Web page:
Riverside Cemetery Gets Some TLC from MSU Denver’s Hospitality, Tourism and Events Students


Posted Thu, Oct 31, 2013


MSU Denver's Hospitality, Tourism and Events students forge ahead with their preservation efforts of Denver's Riverside Cemetery. Photo Credit: Helle Sorensen

MSU Denver’s Hospitality, Tourism and Events students forge ahead with their preservation efforts of Denver’s Riverside Cemetery. [Photo Credit: Helle Sorensen]

DENVER — Cemeteries are the resting ground for loved ones to be cherished and remembered, but some historical sites like Denver’s Riverside Cemetery have become an afterthought due to financial woes.

“It’s more than just a historical cemetery, it depicts ethnic diversity of the early settlers,” explains Patricia Carmody, executive director of the Fairmont Heritage Foundation.

Riverside Cemetery, founded in 1876, was declared a national historic district in 1994, and is Denver’s oldest operating cemetery. It is also the resting place of the city’s first female entrepreneurs such as Augusta Tabor and Clara Brown- who was also the first African-American female entrepreneur to be inducted into the Society of Colorado Pioneers. Its rich and diverse history extends further to include Miguel Otero, Barney & Julia Ford, Cpt. Silas Soule, and Gov. John Evans, as well as 1,200 Civil War veterans.

It’s because of its rich history that it requires such delicate maintenance of the property.

“Riverside features one of the largest known collections of zinc monuments in the world,” says Carmody, who added that the property requires a drip irrigation system so as not to damage the monuments.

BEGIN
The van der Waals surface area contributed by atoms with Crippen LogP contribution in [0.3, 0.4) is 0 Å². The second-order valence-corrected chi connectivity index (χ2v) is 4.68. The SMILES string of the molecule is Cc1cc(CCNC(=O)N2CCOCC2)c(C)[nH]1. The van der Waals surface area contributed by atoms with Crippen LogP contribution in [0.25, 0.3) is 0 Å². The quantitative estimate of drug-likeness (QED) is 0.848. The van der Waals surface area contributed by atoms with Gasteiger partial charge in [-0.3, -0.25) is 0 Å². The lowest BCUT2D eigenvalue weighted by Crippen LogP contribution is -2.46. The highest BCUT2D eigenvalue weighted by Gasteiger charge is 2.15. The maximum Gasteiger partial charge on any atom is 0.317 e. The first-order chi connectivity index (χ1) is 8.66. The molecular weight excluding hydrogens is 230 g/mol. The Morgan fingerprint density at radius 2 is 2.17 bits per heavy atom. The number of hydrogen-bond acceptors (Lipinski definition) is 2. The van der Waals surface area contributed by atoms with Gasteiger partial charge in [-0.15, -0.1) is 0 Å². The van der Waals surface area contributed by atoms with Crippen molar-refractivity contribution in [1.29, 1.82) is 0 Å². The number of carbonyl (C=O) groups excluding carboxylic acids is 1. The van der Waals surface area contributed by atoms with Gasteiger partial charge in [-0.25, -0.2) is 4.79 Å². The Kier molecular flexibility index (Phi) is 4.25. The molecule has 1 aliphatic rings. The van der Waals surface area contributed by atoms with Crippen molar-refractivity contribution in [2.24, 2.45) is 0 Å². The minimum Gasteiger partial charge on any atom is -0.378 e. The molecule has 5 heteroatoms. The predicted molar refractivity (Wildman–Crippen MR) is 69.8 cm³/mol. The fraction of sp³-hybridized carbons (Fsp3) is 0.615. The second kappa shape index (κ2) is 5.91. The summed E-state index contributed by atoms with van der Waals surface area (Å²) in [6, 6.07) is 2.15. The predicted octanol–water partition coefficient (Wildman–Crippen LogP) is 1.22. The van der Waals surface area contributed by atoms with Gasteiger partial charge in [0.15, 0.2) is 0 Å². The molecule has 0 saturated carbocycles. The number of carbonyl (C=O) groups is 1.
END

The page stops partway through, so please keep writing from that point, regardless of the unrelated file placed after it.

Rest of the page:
MSU Denver’s Professor of hospitality, tourism and events Helle Sorensen teaches a course devoted to voluntourism and sustainability topics- many of the issues that affect Riverside.

“Voluntourism typically is the time you devote contributing to the benefit of the place you’re visiting by volunteering on professionally organized projects with local orphanages, wildlife centers or community centers,” explains Sorensen.

“I take students to places that most have never been exposed to,” says Sorensen who brought 32 students last month to Riverside and has made this project part of her course curriculum since 2011.

Sorensen takes her students two to three times a year to discuss the issues affecting the historical site. The students typically perform invasive yard work and helped to restore the property this year by mulching, weeding and planting of the new heritage iris garden.

“It’s not glamorous, obviously it’s a cemetery,” says Sorensen but added that while most associate fear and gloom with cemeteries, Sorensen sees all the sustainability awareness opportunities.

Riverside is a hidden gem and is just as tour worthy as any other historical cemetery in the nation and its impact on Denver’s tourism industry could benefit the city while preserving our historical assets.  New Orleans has managed to fund their historical education and restoration projects through proceeds from ticket sales on cemetery tours that attract thousands of visitors annually.

“Most people cringe when they think of cemeteries because they think of death and disaster,” says Sorensen who aims to change that stigma with the help of her students and community awareness. “But it’s an important place, full of history, culture and a rich landscape that future generations should be able to enjoy.”

“Our foundation is purely funded through donations,” said Carmody and added “Helle’s students are a tremendous help to our cemetery.”


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About Elizabeth Deluna

Elizabeth Deluna is a Denver-area journalist and publicist at DeLuna Communications L.L.C.

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